- Teacher who survived Sandy Hook has book deal
- Jury awards Jesse Ventura $1.8M in case vs. ‘American Sniper’ author Chris Kyle
- Government OKs Arab-owned company to operate U.S. cargo port
- Defense lawyer: McDonnell’s wife had ‘crush’ on CEO
- Chinese hackers stole ‘huge quantities’ of sensitive data on Israel’s Iron Dome
- House unveils bill to speed deportations of illegal immigrant children
- Californians protest middle school for hiring white man to teach cultural studies
- Killer’s sentencing overturned because mother couldn’t find seat in courtroom
- Hillary: ‘Dead broke’ comment was ‘inartful,’ but insists it was ‘accurate’
- Fla. mom arrested for allowing 7-year-old son to walk to park alone
Inside the Beltway: Just blame the shutdown on the GOP
Question of the Day
“What we are witnessing is a disturbing violation of the First Amendment rights of our nation’s heroes,” chief counsel Jay Sekulow says. “By spending money to bring in barricades to attempt to shut down an open-air memorial is abhorrent and deeply insulting to World War II vets who defended the very freedoms that are now threatened by the Obama administration’s actions. We are prepared to take legal action if this injustice is not corrected.”
The Republican National Committee has offered to cover the cost of keeping the World War II Memorial open for the next 30 days
“The Obama administration has decided they want to make the government shutdown as painful as possible,” says chairman Reince Priebus, who visited the site Wednesday afternoon. “The committee has put aside enough money to hire five security personnel to keep this memorial open to veterans and visitors. Ideally, I’d hope to hire furloughed employees for this job.”
Mr. Priebus also suggested that the Democratic National Committee join in to help support the memorial. The DNC’s response, from spokesman Mo Elleithee: it’s a “silly stunt.”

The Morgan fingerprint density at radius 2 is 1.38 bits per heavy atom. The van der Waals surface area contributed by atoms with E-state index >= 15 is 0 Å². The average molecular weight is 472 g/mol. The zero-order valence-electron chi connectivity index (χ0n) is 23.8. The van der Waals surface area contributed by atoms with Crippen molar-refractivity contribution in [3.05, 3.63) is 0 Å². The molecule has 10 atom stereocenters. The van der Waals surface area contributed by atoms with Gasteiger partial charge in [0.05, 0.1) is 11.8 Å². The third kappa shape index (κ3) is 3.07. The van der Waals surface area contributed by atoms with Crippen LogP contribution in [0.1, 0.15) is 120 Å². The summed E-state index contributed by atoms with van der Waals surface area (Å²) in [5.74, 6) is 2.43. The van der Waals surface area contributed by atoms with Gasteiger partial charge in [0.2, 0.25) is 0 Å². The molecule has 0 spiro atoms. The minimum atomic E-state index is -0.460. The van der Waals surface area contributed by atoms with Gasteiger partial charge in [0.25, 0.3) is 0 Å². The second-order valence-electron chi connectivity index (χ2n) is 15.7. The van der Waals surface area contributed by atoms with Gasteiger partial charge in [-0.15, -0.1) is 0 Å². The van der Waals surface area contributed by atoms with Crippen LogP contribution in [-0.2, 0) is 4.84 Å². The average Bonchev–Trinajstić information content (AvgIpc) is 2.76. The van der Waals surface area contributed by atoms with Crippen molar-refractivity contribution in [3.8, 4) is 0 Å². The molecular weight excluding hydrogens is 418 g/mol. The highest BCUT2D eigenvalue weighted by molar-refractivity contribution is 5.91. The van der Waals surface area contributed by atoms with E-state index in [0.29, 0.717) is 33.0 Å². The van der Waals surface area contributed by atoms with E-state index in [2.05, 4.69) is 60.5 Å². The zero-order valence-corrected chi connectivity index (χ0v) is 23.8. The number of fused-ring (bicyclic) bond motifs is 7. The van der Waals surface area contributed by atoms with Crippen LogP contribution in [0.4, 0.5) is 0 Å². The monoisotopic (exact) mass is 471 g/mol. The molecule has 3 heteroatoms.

FROM ANN’S MENU
Blueberry French toast, tangy pork tenderloin, lasagna noodle bake, quiche Lorraine, lake house enchiladas, barbecue beans, chocolate chiffon pie, Great-Granny’s banana cake, Fluffernutter sandwiches.
— A selection from the 80 recipes included in “The Romney Family Table,” a cookbook published Wednesday by Ann Romney.
She is donating all proceeds from the book to charity.
Talk radio kingpin RushLimbaugh often cautions his listeners about “low information voters” who are only inclined to take in the most sweeping of political messages, primarily from liberals, progressives and Democrats. But there’s a new genre to consider.
Meet “occasionally interested people” surely is the bane of every political strategist who ever tried to drum up support for a candidate among those who may be distracted, oblivious, ambivalent. Credit for coining the term goes to Sean Astin, himself the host of Vox Populi, an online radio show soon to reach the regular airwaves.
Mr. Astin is a Democrat and the familiar actor who played the hobbit Sam in the endless “Lord of the Rings” trilogy, among many roles. “We are now ready to launch the show as a viable competitor in the national pundit marketplace,” Mr. Astin declares.
Things change: The Cultural Assets Office of the Beijing Municipal Government reveals that the winner of the 2013 Beijing International Screenwriting Competition will be named later this month in Los Angeles during a monumental event titled “China’s Entertainment Industry: The Next Chapter,” meant to highlight “major opportunities in China’s cultural industry” and future trends.
The competition was open to U.S. citizens only; the winning screenplay, however, will be shot in Beijing. There are some heavy hitters involved. The competition kick-starts “a new era of cross-cultural collaboration and supporting a close and sustained creative dialogue between China and the U.S.,” says three-time Academy Award-winning director James Cameron.
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